That said the Venom concept itself remains annoyingly underdeveloped in "Spider-Man 3." Certainly, the symbiote's entire "Secret Wars" origin cannot even begin to be explained in a two-hour film already featuring two other villains, but Raimi has designed into this film series a mechanism by which to quickly explain every sort of extra-normal adversary: weird science. In each "Spider-Man" film, we've seen men driven to villainy because of weird, crazy scientific stuff going wrong and blowing up. Spider-Man himself was gifted/cursed with powers from an escaped genetically engineered spider. Norman Osborne was the victim of his own foolish experiments in weapons of mass destruction. Doctor Octopus was possessed by evil, artificially intelligent cybernetic tentacles he designed to operate some kind of dangerous whatever-o-tron. The Sandman was caught in a demolecularization... science... thing and turned into a monster. Easy enough to explain Venom as another in a long line of science fair projects gone terribly wrong, surely? Instead, "Spider-Man 3" depicts Venom as simply falling out of the sky. The symbiote jumps around a bit, finds Peter and bonds with him. Dr. Connors makes a few remarks to explain its nature as a symbiotic life form that feeds on aggression. That's all the explanation you get. On with the carnage (heh).
It's unfortunate that Venom and Brock aren't given much screen time, as Raimi and Grace create in Brock a very realistic and compellingly nasty character, full of ambition, jealousy and hatred, both in and out of the Venom costume. As Grace affirmed in our interview last week, the "Spider-Man 3" version of Brock is superior to that of the comics. In light of how rarely that actually happens, it's quite a shame they didn't do more with him, especially when you consider how much of the film deals with the dubious Sandman retcon and Parker's increasingly pointless relationship with Mary Jane.
Indeed, "Spider-Man 3" betrays loudly the fact I suspect all Spider-Man fans know to be absolutely true: Mary Jane sucks and Gwen Stacy rules. In not one of the "Spider-Man" films - and even the Spider-Man comics as far this writer is concerned - is it ever made clear why Peter is so unflinchingly obsessed with Mary Jane Watson and her relentless narcissism and whining, which are more prevalent in "Spider-Man 3" than ever before. Her aspirations of stardom are crushed yet again when New York's entire theatre community agrees she's just unspeakably awful in her newest play. Mary Jane is fired and forced to work in a jazz club, which she lies about to Peter because she's so ashamed. And just when it seemed that Mary Jane couldn't be more disgraceful, we learn that she resents Peter for his popularity as Spider-Man! Admittedly, the fame and admiration have gone to Parker's head, but never to the degree that Mary Jane's failures go to hers. So fiercely jealous is she of her boyfriend's success, Mary Jane sabotages his marriage proposal with baseless accusations of infidelity - after which she goes off and kisses Harry, Peter's best friend.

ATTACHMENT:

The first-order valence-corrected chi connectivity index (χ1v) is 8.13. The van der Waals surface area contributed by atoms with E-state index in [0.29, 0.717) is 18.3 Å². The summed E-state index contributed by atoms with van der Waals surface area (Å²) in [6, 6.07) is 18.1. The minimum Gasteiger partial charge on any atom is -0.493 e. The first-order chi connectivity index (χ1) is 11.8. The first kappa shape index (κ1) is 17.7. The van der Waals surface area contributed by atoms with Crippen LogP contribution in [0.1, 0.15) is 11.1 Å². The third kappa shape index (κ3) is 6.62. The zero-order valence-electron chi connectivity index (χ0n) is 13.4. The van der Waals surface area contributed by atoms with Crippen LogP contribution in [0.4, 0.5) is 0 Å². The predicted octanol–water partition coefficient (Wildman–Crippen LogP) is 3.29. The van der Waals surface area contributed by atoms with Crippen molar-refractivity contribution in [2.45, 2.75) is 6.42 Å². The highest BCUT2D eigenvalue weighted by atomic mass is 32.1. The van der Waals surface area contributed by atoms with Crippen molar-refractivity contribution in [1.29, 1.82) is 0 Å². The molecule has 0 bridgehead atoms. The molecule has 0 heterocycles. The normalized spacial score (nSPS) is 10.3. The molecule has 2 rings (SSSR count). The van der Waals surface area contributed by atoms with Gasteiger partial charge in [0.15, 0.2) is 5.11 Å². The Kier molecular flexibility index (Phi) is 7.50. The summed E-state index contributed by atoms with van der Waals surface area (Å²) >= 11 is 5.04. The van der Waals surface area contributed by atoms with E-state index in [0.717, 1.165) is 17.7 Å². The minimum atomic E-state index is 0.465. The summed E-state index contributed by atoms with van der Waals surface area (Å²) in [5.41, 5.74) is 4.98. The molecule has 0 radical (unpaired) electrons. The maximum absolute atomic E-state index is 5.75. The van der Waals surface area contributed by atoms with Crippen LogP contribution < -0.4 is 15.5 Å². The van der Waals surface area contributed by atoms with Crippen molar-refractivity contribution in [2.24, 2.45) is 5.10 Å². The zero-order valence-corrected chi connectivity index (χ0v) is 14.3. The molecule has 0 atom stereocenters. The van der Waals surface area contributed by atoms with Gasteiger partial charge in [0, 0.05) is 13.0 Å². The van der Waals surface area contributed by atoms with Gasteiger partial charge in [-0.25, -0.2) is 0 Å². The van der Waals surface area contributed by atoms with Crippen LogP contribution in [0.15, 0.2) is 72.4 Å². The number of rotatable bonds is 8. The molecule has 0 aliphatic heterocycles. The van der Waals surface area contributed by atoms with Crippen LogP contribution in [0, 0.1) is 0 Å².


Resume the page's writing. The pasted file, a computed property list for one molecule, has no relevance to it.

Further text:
Really, if the symbiote is meant to be a metaphor for substance abuse and the temptation the weak and so forth, then Mary Jane should have been Venom all along.
It's really impossible to count the ways in which this girlfriend totally sucks, and that she doesn't die in poetic tribute to Gwen is "Spider-Man 3's" biggest flaw. On the other hand there's Gwen Stacy, portrayed by Bryce Dallas Howard as intelligent, kind, compassionate and of upstanding character. Also, she's really hot and works as a model because people actually enjoy seeing her, unlike the apparently talentless and much-reviled Mary Jane Watson. Naturally, the rescue of Gwen from a collapsing building is the film's most astonishing action sequence, which depicts precisely the sort of superhero splendor that comic fans have come to expect from Sam Raimi's "Spider-Man" movies. The sight of Spidey leaping from piece to piece of falling debris to rescue a plummeting Gwen Stacy is something that will humble even the most joyless mechanical web-shooter fetishists. It looks completely real yet totally stylized, and ties with "Superman Returns'" plane rescue sequence for most awe-inspiring superhero moment on film.